You can change travelers checks and foreign currency at the airport, major hotels, and banks in Thimphu. Visa cards are usually accepted in stores that cater to tourists, but not elsewhere.
International calls are possible but expensive at most hotels, but the local mobile phone network within Bhutan is extensive. Slow internet access is available in Thimphu at around 70 ng per hour and you can also get online at a few of the larger provincial hotels, where it’s more expensive.
Electricity is 220 volts, and the plugs are large and three pronged. Bring an adaptor.
Most meals in the hotels are served buffet style. At dinner, the first course is soup, which the wait-staff will bring to your table. A big pot of rice is standard, usually accompanied by dishes that include pork or beef, a curry of some sort, steamed vegetables and baked or fried fish (watch out for bones), At the end of the line, there will often be a bowl full of Bhutan’s national dish, ema-datsi, or hot chili peppers in cheese sauce. Wickedly spicy!
The food isn’t bad, but it does get monotonous. It’s a good idea to bring some granola bars or trail mix from home for day hikes or long bus rides. Brave diners can try ready made market food, but be careful with chogo, dried cubes of yak cheese hard enough to break teeth.
Because travel within Bhutan is so difficult, over the years each valley developed its own unique culture and distinct dialect. Over a dozen languages are spoken within the kingdom. The national language is called Dzongkha, as it is the language of the ancient fortress-monasteries, or Dzongs, which still function as the governing center of each province. Dzongkha is taught in schools, but the basic language of instruction is English, so nearly all young people are at least tri-lingual, speaking Dzongkha, English and the local language of their valley.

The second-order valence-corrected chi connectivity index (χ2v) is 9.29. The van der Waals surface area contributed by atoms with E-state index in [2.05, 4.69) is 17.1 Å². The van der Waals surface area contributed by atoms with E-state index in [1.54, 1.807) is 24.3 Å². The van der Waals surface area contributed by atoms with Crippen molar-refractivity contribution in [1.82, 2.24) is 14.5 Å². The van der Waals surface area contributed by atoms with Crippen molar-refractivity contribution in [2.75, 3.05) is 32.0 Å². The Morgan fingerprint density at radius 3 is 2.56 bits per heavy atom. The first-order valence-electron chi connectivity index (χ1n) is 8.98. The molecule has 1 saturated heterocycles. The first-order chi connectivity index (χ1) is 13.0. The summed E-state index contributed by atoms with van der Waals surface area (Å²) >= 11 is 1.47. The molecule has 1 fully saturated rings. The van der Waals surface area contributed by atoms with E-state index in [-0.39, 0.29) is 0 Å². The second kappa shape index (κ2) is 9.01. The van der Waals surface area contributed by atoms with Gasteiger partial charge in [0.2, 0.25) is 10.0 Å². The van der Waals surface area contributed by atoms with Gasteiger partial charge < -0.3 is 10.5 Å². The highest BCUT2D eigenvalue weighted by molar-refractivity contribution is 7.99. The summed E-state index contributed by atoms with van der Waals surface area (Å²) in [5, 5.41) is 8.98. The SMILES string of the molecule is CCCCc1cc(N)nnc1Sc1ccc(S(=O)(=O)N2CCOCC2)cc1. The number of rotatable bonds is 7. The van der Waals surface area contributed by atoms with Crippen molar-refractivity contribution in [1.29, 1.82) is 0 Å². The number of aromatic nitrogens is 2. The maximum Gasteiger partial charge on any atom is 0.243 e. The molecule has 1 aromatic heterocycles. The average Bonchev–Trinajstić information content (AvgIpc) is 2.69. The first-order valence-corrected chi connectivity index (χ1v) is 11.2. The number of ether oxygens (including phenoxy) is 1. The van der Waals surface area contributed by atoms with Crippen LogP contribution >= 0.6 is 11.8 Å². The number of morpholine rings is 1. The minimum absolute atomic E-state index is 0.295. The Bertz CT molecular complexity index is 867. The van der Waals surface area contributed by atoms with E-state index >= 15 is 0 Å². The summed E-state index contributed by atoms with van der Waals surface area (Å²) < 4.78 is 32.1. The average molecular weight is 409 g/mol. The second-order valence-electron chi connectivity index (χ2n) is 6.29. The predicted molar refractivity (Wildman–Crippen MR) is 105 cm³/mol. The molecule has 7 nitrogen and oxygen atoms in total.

Archery is Bhutan’s national sport and if you see a match in progress be sure to stop and watch. Two teams face off at opposite ends of a range that stretches for all of 140 meters, with a tiny target barely visible at the far end. The opposing team stands around the target, trying to distract the tiny figure off in the distance who is launching deadly weapons in their direction. The archer lets fly, and if it’s a hit, everyone does a dance and sings and drinks rice whiskey before the next round.
The Tantric Buddhism practiced in Bhutan includes a vast pantheon of demons, bodhisattvas and other deities. Practitioners believe in the karmic cycle of reincarnation and strive to accumulate merit through good deeds and the performance of rituals. It’s common to see elderly men and women walking down the street muttering mantras and turning prayer wheels, which are conveniently built into walls along the sidewalks in towns.
The importance of good deeds includes a deep respect for all forms of life, from the smallest ant to the earth herself. During my travels, I sometimes saw Bhutanese stop on the sidewalk, pick up insects, and move them out of harms way. Fishing and logging are heavily regulated and frowned upon, as is the killing of animals for meat, although most Bhutanese happily eat pork and beef that someone else has slaughtered.